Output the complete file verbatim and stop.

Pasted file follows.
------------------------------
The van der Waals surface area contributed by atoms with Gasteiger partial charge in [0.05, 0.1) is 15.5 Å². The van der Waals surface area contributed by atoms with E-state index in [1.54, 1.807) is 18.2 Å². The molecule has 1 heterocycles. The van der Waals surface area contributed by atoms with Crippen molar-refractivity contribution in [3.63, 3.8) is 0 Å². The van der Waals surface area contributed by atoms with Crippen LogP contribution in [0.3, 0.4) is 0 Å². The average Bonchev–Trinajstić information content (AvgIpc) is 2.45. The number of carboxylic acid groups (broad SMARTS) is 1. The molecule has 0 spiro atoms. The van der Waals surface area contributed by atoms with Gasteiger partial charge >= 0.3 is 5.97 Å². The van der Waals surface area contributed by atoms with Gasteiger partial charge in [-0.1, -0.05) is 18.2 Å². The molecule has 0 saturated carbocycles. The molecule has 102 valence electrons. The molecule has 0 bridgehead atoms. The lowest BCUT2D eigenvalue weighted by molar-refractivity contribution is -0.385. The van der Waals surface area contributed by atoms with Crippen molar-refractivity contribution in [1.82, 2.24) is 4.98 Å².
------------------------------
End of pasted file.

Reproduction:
The van der Waals surface area contributed by atoms with Gasteiger partial charge in [0.05, 0.1) is 15.5 Å². The van der Waals surface area contributed by atoms with E-state index in [1.54, 1.807) is 18.2 Å². The molecule has 1 heterocycles. The van der Waals surface area contributed by atoms with Crippen molar-refractivity contribution in [3.63, 3.8) is 0 Å². The van der Waals surface area contributed by atoms with Crippen LogP contribution in [0.3, 0.4) is 0 Å². The average Bonchev–Trinajstić information content (AvgIpc) is 2.45. The number of carboxylic acid groups (broad SMARTS) is 1. The molecule has 0 spiro atoms. The van der Waals surface area contributed by atoms with Gasteiger partial charge >= 0.3 is 5.97 Å². The van der Waals surface area contributed by atoms with Gasteiger partial charge in [-0.1, -0.05) is 18.2 Å². The molecule has 0 saturated carbocycles. The molecule has 102 valence electrons. The molecule has 0 bridgehead atoms. The lowest BCUT2D eigenvalue weighted by molar-refractivity contribution is -0.385. The van der Waals surface area contributed by atoms with Crippen molar-refractivity contribution in [1.82, 2.24) is 4.98 Å².